For example, you may get your product and see that it says “Guicci” on it. You know not to put this fake Gucci bag on the market. (You would also know not to sell this because you might need permission or licenses to sell Gucci products online.)

Note that it is against the law to sell knock-offs with slightly different brand names, like Guicci instead of Gucci. This confuses the consumers and is considered product infringement.

You should also be aware of these differences to avoid selling legal knockoffs that can anger your customers. After a patent expires (after the 20-year period), the market is usually flooded with copies of that product. While this is legal, customers can often get frustrated if they accidentally purchase knockoffs instead of the original.

It’s okay to sell non-patented copycats—but don’t pretend to be a certain brand or sell a “branded” knockoff.

How To Avoid Intellectual Property Infringement With Chinese Sourcing laptop search engine searching for patent

6. Search for related patents.

Most companies will publicly display the patents that they hold. If you can find a patent registration number, you can Google it to search Google’s patent database for a full description. If you don’t have access to the patent registration, you can Google “patent + company name + description” to start searching for relevant patents.

This is an easy way to start finding patents related to your product. It’s critical that you know all related patents and their specificities so you avoid accidentally infringing.

7. Be proactive.

Fight against your own IP theft with strong management. Hire a sourcing partner or legal advisor to watch the market for you, so you’re always aware of potential infringement.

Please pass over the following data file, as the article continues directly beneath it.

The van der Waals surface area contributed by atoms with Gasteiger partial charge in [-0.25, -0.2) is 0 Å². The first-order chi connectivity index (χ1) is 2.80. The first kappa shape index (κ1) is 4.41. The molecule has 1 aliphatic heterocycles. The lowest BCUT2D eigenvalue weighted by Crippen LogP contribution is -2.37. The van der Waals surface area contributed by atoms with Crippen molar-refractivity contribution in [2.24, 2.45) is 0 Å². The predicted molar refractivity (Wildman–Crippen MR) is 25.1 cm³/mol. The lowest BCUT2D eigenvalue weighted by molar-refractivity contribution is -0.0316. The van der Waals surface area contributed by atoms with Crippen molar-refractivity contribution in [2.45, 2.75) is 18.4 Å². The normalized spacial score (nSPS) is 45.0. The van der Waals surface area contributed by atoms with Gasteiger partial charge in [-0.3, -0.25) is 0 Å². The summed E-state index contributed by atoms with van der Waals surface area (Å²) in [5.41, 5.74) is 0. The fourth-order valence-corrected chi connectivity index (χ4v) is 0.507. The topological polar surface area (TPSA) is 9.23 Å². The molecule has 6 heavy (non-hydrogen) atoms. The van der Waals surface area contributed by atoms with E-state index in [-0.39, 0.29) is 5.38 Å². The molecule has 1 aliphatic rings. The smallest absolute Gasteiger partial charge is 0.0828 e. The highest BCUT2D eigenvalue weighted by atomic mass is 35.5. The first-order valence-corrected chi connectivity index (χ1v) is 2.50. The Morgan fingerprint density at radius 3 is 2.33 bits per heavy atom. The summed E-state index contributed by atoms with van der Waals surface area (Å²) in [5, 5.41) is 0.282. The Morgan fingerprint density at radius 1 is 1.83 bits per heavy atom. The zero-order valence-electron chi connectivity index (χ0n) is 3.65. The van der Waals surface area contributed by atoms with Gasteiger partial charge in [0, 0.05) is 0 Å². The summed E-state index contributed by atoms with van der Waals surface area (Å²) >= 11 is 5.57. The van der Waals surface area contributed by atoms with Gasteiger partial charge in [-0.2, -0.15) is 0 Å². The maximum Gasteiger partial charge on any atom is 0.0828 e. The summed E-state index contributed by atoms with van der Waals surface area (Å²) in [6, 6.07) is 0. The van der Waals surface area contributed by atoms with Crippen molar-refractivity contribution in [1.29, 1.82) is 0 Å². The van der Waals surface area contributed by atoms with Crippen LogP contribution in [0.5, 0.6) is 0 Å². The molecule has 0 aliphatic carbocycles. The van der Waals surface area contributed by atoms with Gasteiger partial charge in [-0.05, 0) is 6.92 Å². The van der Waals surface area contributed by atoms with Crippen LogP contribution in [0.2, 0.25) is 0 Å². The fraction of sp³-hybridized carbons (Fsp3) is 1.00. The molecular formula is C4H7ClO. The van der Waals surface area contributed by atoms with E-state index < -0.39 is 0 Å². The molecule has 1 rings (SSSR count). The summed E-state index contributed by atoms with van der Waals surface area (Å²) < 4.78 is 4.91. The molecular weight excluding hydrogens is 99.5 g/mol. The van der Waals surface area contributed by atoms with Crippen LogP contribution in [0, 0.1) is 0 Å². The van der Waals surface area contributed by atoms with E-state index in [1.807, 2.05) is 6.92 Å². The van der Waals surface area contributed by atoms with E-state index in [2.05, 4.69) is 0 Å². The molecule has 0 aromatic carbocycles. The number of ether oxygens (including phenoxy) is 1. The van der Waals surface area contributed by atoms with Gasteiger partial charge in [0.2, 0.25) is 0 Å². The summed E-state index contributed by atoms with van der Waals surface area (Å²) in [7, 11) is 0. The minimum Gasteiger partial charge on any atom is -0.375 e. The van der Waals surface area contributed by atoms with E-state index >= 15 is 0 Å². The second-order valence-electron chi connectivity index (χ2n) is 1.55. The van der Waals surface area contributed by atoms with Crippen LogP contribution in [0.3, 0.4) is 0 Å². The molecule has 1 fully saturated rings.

Take preventative measures against potential IP infringement:

  • Don’t share your IP info with anyone who doesn’t sign a contract.
  • Don’t share design ideas in full at trade shows.
  • Use technology that deters cyber theft and keeps your information protected.
  • Use multiple partners and suppliers to create different aspects of your products, so only a few individuals see the whole product creation start to finish.
  • Establish a method of responding to potential violations.
  • Perform ongoing inspections in your factory to maintain compliance and product standards.

The Bottom Line

If you are sourcing from China, be sure to make your factory well aware of potential patents and trademarks to avoid infringement. If you have your own product or brand, be sure to patent and trademark it appropriately to protect your business.

When possible, focus on private labeling non-patented or partially-patented products. Never sell a product that could come up in a patent gray area. It’s not worth the legal and financial consequences if something were to happen.

Infringement and sourcing legalities can feel overwhelming and daunting.

So don’t do it alone.

Contact Ask Idea Sourcing now to find credible suppliers and avoid product infringement at the source. We look forward to speaking with you.